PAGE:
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Lillestol Research has performed multiple trials involving the gout indication/diagnosis. The trials have varied in phase from the investigational product phase to observational, as well as varied in enrollment criteria and trial duration. Gout is one of our most experienced trial indications to recruit to. The multitude of trials that we have performed in this indication has developed a robust research patient database of over 700 individuals with a gout diagnosis that would be interested in clinical trial participation.
- This was an investigational product vs. marketed product and placebo in patients with gout and various degree of renal function and/or impairment. Lillestol Research was able to successfully meet and far exceed the sponsor’s enrollment expectation randomizing 28 patients to the trial. Recruitment is ongoing.
- This was an investigational and marketed product combination vs. a marketed product alone in patients with tophaceous gout. This trial evaluated the effect of these products in lowering serum uric acid and resolving tophi. Lillestol Research was able to successfully meet and far exceed the sponsor’s enrollment expectation randomizing 14 patients in a 14-month enrollment period.
- This was an open-label study of after-market allopurinol in gout patients with hyperuricemia. The study will evaluate allopurinol as a urate lowering therapy (ULT). Lillestol Research was able to successfully meet and far exceed the sponsor’s enrollment expectation randomizing 31 patients in an 8-month enrollment period.
- This was a long-term cardiovascular outcomes trial comparing an investigational product vs. a marketed product in patients with gout and cardiovascular risk factors. Lillestol Research was able to successfully meet and far exceed the sponsor’s enrollment expectation randomizing 39 patients to the trial. Recruitment is ongoing.
- This was a double blind, placebo controlled study. Lillestol Research was able to successfully meet and exceed the sponsor's enrollment expectation randomizing 33 patients in a 14 month enrollment period.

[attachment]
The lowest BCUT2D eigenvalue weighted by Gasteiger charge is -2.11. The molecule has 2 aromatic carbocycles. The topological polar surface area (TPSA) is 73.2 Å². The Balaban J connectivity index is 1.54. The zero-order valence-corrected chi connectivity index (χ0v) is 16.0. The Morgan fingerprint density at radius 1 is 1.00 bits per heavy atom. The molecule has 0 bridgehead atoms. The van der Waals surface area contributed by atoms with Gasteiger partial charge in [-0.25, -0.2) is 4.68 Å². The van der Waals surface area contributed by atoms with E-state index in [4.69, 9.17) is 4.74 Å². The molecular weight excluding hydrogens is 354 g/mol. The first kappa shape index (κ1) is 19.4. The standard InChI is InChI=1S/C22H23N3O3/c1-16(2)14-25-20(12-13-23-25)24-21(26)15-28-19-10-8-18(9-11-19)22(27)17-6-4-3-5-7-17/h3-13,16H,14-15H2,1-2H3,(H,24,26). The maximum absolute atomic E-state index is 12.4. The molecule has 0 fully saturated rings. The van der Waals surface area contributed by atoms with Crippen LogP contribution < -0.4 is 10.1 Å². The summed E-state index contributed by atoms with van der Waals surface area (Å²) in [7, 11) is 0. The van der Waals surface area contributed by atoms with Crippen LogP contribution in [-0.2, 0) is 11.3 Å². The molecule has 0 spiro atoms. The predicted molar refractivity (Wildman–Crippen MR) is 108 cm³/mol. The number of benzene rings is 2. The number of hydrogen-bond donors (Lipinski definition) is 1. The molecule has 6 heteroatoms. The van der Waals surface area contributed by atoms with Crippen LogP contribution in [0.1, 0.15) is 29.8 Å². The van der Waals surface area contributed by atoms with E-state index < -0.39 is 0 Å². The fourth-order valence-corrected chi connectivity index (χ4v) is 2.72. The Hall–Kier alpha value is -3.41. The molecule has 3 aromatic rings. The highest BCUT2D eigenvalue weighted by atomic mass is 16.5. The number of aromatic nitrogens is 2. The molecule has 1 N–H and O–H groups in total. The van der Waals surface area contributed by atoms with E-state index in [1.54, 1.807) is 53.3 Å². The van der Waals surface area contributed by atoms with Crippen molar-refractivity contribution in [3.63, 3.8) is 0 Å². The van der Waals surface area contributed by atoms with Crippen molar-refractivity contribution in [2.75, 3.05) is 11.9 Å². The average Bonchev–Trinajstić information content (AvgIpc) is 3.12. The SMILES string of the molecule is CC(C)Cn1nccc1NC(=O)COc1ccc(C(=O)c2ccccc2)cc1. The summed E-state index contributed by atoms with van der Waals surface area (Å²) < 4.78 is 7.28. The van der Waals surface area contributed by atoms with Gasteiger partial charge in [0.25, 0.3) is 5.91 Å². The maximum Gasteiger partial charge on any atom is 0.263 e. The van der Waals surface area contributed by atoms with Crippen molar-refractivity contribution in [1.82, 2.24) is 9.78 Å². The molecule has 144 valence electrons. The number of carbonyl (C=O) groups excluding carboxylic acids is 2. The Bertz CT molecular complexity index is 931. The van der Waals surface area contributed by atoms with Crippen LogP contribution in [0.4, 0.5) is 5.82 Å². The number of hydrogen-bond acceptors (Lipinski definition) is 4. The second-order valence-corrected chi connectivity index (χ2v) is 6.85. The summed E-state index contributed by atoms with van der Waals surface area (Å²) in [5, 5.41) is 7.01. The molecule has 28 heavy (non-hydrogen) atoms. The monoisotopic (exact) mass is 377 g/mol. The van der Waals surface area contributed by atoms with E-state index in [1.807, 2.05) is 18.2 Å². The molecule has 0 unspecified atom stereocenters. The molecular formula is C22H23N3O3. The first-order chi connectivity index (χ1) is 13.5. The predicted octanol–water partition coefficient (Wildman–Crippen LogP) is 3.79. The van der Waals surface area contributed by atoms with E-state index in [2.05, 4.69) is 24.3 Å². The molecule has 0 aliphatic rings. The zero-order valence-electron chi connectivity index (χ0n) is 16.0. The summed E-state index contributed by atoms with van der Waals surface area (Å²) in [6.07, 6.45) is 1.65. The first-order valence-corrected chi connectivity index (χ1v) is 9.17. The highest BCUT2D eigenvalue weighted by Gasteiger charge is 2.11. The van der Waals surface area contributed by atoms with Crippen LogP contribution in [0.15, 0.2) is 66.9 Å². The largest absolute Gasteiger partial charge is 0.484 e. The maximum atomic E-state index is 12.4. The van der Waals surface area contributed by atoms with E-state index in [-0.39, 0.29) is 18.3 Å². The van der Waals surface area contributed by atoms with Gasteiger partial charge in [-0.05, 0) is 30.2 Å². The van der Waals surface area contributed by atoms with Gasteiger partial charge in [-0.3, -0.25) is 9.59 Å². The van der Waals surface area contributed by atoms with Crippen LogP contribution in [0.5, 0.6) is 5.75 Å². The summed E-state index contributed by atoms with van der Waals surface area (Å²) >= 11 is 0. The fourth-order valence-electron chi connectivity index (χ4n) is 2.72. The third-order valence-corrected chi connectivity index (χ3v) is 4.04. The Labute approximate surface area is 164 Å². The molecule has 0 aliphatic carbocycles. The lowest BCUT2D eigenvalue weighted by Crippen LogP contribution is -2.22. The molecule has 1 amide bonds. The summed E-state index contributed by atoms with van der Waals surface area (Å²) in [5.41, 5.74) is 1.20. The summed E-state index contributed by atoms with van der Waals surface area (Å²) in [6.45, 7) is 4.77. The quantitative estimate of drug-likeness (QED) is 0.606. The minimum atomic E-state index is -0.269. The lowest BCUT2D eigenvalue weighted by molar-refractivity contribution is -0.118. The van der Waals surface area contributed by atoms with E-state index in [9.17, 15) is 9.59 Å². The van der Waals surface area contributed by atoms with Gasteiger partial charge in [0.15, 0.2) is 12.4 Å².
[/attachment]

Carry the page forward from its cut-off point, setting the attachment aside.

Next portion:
Gout is a form of arthritis. It is the body's reaction to irritating crystal deposits in the joints due to an excess of uric acid in the blood.
The pain from Gout can be intense, but treatment usually works very well. Mild cases may be controlled by diet alone. Recurring attacks of gout may require long-term medication to prevent damage to bone and cartilage and deterioration of the kidneys.
Chronic gout sufferers may feel tiny, hard lumps accumulating over time in the soft flesh of areas such as the hands, elbows, feet, or earlobes. These deposits, called tophi, are concentrations of uric acid crystals and can cause pain and stiffness over time. If similar deposits form in the kidneys, they can lead to painful and potentially dangerous kidney stones.
More than 2 million Americans suffer from gout. Gout occurs more often in men than in women. Men usually develop it between the ages of 30 and 50.
Causes and Symptoms
An excess of uric acid in the blood brings on gout. Uric acid comes from two places -- produced by the body and from the diet. Any extra uric acid usually filters through the kidneys and gets passed in urine. If the body produces too much uric acid or fails to excrete it in the urine, crystals of sodium urate form in the joints and tendons. These crystals cause intense inflammation leading to pain swelling and redness.
The most common factor that increases your chance of gout and gout attacks is excess consumption of alcohol, mainly beer. It used to be known as "the disease of kings" since it was mainly seen in wealthy men who drank and ate too much. Now we know it can occur in anyone and can be associated with injury or surgical procedures, hospitalizations, periods of stress, or reactions to fatty meals and certain drugs such as antibiotics. Susceptibility to gout is often inherited and is often associated with other common illnesses such as high blood pressure, diabetes, and obesity. Repeat attacks of gout are common if the body's uric acid level is not kept under control.
Symptoms of gout usually strike unexpectedly. Symptoms of a gout attack may include:
- Sudden, intense pain in a joint, typically the big toe or ankle, sometimes the knee, hand, or wrist
- Swelling, inflammation, and a feeling that the joint is very hot
- Extreme tenderness of the joint to even the lightest touch
- Red or purple skin around the joint
- In extreme cases, alternating chills and fever
If you have been diagnosed with gout or suffer from symptoms similar to gout, contact us today to learn more about our current study opportunities for this diagnosis.
Call us at (701) 232-7705 or toll-free at (866) 532-7705
Signup online or email our recruiter at recruiter(at)lillestolresearch(dot)com.
Your information is always kept confidential.